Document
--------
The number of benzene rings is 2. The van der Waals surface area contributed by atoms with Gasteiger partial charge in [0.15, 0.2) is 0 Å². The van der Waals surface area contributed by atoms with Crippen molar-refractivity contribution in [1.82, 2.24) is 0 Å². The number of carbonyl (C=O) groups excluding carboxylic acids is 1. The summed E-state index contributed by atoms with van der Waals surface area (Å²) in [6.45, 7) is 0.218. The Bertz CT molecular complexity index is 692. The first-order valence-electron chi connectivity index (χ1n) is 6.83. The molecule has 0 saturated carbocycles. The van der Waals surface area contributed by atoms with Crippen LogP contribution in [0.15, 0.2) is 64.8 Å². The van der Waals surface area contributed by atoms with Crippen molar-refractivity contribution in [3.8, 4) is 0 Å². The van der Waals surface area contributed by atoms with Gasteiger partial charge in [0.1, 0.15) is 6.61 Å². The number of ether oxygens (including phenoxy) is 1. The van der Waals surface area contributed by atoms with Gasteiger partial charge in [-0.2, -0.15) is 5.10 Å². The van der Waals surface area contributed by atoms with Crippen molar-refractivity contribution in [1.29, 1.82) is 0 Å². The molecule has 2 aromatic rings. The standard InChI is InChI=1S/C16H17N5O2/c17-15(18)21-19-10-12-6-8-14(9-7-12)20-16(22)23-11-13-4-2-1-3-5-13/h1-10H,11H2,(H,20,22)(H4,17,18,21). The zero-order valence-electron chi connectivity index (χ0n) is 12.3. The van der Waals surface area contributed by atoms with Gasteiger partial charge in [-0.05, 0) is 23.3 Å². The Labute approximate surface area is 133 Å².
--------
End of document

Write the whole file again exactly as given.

The number of benzene rings is 2. The van der Waals surface area contributed by atoms with Gasteiger partial charge in [0.15, 0.2) is 0 Å². The van der Waals surface area contributed by atoms with Crippen molar-refractivity contribution in [1.82, 2.24) is 0 Å². The number of carbonyl (C=O) groups excluding carboxylic acids is 1. The summed E-state index contributed by atoms with van der Waals surface area (Å²) in [6.45, 7) is 0.218. The Bertz CT molecular complexity index is 692. The first-order valence-electron chi connectivity index (χ1n) is 6.83. The molecule has 0 saturated carbocycles. The van der Waals surface area contributed by atoms with Crippen LogP contribution in [0.15, 0.2) is 64.8 Å². The van der Waals surface area contributed by atoms with Crippen molar-refractivity contribution in [3.8, 4) is 0 Å². The van der Waals surface area contributed by atoms with Gasteiger partial charge in [0.1, 0.15) is 6.61 Å². The number of ether oxygens (including phenoxy) is 1. The van der Waals surface area contributed by atoms with Gasteiger partial charge in [-0.2, -0.15) is 5.10 Å². The van der Waals surface area contributed by atoms with Crippen molar-refractivity contribution in [1.29, 1.82) is 0 Å². The molecule has 2 aromatic rings. The standard InChI is InChI=1S/C16H17N5O2/c17-15(18)21-19-10-12-6-8-14(9-7-12)20-16(22)23-11-13-4-2-1-3-5-13/h1-10H,11H2,(H,20,22)(H4,17,18,21). The zero-order valence-electron chi connectivity index (χ0n) is 12.3. The van der Waals surface area contributed by atoms with Gasteiger partial charge in [-0.05, 0) is 23.3 Å². The Labute approximate surface area is 133 Å².